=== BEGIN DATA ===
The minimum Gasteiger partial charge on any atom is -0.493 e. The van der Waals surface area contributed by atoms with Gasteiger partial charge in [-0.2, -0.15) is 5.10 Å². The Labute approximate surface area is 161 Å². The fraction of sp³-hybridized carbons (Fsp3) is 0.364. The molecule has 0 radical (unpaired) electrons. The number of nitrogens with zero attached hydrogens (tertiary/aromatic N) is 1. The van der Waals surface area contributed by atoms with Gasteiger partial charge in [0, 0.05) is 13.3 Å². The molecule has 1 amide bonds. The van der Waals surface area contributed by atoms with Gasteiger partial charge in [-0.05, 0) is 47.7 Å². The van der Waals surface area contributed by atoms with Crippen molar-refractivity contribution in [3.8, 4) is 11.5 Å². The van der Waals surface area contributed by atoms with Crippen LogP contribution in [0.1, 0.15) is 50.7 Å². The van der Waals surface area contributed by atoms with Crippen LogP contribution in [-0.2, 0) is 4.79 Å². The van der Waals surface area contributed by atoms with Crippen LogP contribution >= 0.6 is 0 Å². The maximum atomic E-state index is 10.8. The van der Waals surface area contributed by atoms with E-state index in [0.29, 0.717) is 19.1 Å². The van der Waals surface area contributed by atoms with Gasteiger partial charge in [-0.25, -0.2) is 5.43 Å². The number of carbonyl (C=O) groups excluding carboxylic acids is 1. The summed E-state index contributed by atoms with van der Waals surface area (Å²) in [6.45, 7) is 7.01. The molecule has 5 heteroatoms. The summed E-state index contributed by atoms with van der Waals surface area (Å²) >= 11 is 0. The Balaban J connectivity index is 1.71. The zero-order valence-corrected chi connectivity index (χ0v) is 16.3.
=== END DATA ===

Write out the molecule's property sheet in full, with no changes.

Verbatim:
The minimum Gasteiger partial charge on any atom is -0.493 e. The van der Waals surface area contributed by atoms with Gasteiger partial charge in [-0.2, -0.15) is 5.10 Å². The Labute approximate surface area is 161 Å². The fraction of sp³-hybridized carbons (Fsp3) is 0.364. The molecule has 0 radical (unpaired) electrons. The number of nitrogens with zero attached hydrogens (tertiary/aromatic N) is 1. The van der Waals surface area contributed by atoms with Gasteiger partial charge in [0, 0.05) is 13.3 Å². The molecule has 1 amide bonds. The van der Waals surface area contributed by atoms with Gasteiger partial charge in [-0.05, 0) is 47.7 Å². The van der Waals surface area contributed by atoms with Crippen molar-refractivity contribution in [3.8, 4) is 11.5 Å². The van der Waals surface area contributed by atoms with Crippen LogP contribution in [0.1, 0.15) is 50.7 Å². The van der Waals surface area contributed by atoms with Crippen LogP contribution in [-0.2, 0) is 4.79 Å². The van der Waals surface area contributed by atoms with Crippen LogP contribution >= 0.6 is 0 Å². The maximum atomic E-state index is 10.8. The van der Waals surface area contributed by atoms with E-state index in [0.29, 0.717) is 19.1 Å². The van der Waals surface area contributed by atoms with Gasteiger partial charge in [-0.25, -0.2) is 5.43 Å². The number of carbonyl (C=O) groups excluding carboxylic acids is 1. The summed E-state index contributed by atoms with van der Waals surface area (Å²) in [6.45, 7) is 7.01. The molecule has 5 heteroatoms. The summed E-state index contributed by atoms with van der Waals surface area (Å²) >= 11 is 0. The Balaban J connectivity index is 1.71. The zero-order valence-corrected chi connectivity index (χ0v) is 16.3.